Report: Facebook Credit Card Scam Exposed Via Huge Data Leak

Led by Noam Rotem and Ran Locar, vpnMentor’s research team recently uncovered a potentially massive phishing and credit card fraud operation targeting Facebook users.

We discovered the scam via an unsecured database used by the fraudsters to store private data belonging to 100,000s of their victims.

The people running the scam were tricking Facebook users into providing login credentials for their private accounts via a tool pretending to reveal who was visiting their profiles.

The fraudsters used the stolen login credentials to share spam comments on Facebook posts via the victims hacked account, directing people to their network of scam websites. These websites all eventually led to a fake Bitcoin trading platform used to scam people out of ‘deposits’ of at least €250.

It was a vast operation, spanning the entire globe.

However, the fraudsters left the database used to harvest and store their victims’ details completely open for anyone to view and access. With this information, we were able to expose their operation.

Incident Summary

Company targeted Facebook
Company headquarters California, USA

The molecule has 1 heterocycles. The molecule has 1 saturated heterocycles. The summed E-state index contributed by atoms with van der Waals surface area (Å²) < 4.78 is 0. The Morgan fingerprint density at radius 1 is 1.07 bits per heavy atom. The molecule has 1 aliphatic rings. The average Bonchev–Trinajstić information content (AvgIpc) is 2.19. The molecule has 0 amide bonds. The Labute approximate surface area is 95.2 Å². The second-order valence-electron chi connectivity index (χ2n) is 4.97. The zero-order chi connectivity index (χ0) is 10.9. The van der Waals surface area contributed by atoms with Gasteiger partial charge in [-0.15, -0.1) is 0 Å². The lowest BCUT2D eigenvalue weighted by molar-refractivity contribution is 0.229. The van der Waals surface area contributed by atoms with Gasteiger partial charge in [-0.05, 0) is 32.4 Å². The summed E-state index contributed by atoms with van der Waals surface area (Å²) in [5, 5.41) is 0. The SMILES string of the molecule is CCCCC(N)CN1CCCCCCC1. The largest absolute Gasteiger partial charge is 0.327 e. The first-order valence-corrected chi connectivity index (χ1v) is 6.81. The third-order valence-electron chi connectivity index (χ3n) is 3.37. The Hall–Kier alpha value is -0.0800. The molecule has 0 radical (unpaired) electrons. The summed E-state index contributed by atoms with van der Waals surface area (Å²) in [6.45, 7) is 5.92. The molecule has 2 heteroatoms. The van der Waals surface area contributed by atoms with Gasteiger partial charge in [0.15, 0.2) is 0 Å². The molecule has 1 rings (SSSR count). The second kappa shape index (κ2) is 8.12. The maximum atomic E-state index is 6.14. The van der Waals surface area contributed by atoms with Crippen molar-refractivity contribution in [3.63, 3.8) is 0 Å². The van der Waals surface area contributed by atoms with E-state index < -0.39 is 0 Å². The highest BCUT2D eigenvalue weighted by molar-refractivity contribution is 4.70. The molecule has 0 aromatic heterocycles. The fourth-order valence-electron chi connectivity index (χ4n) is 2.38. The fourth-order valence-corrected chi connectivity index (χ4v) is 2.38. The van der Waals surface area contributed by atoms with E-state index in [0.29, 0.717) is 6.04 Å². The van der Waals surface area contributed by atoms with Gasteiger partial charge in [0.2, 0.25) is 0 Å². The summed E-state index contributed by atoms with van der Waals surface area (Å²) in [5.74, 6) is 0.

Type of scam Phishing attack; Credit card scam
Size of data in gigabytes 5.5 GB+
No. of records 13,521,774
No. of people exposed in Facebook scam* 100,000s
No. of people exposed in Bitcoin scam* 100,000s
Date range/timeline June – September 2020
Geographical scope Worldwide
Types of data exposed Facebook usernames and passwords; IP Addresses
Potential impact Account takeover; identity theft; fraud; blackmail; disinformation
Data storage format Unsecured Elasticsearch

* Note: these figures are from the period June – September 2020. All the data stored in the database from before this time was wiped in a cyberattack. We believe many more people were victims of the scam before this.

Discovery and Investigation Timeline

  • Database discovered: 21st September, 2020
  • Date Facebook contacted: 21st September, 2020
  • Database server closed*: 22nd September, 2020

*Note: The owners of the database most likely secured the server after it was completely wiped following a Meow cyberattack. Meow has been successfully targeting many unsecured Elasticsearch databases in recent months and wiping their data.

Sometimes, the extent of a data breach and the database’s owner are obvious, and the issue is quickly resolved. But rare are these times. Most often, it takes days of investigating before we understand what’s at stake or who’s leaking the data.

Understanding a breach and its potential impact takes careful attention and time. We work hard to publish accurate and trustworthy reports, ensuring everybody who reads them understands their seriousness.

Some affected parties deny the facts, disregarding our research, or playing down its impact. So, we need to be thorough and make sure everything we find is correct and accurate.

In this case, the incident didn’t originate from Facebook. The exposed database belonged to a 3rd party using it to process Facebook account login credentials obtained illegally via a group of scam websites targeting the social network’s users.

Early in our investigation, we contacted Facebook to notify the company of our discovery and present our initial findings.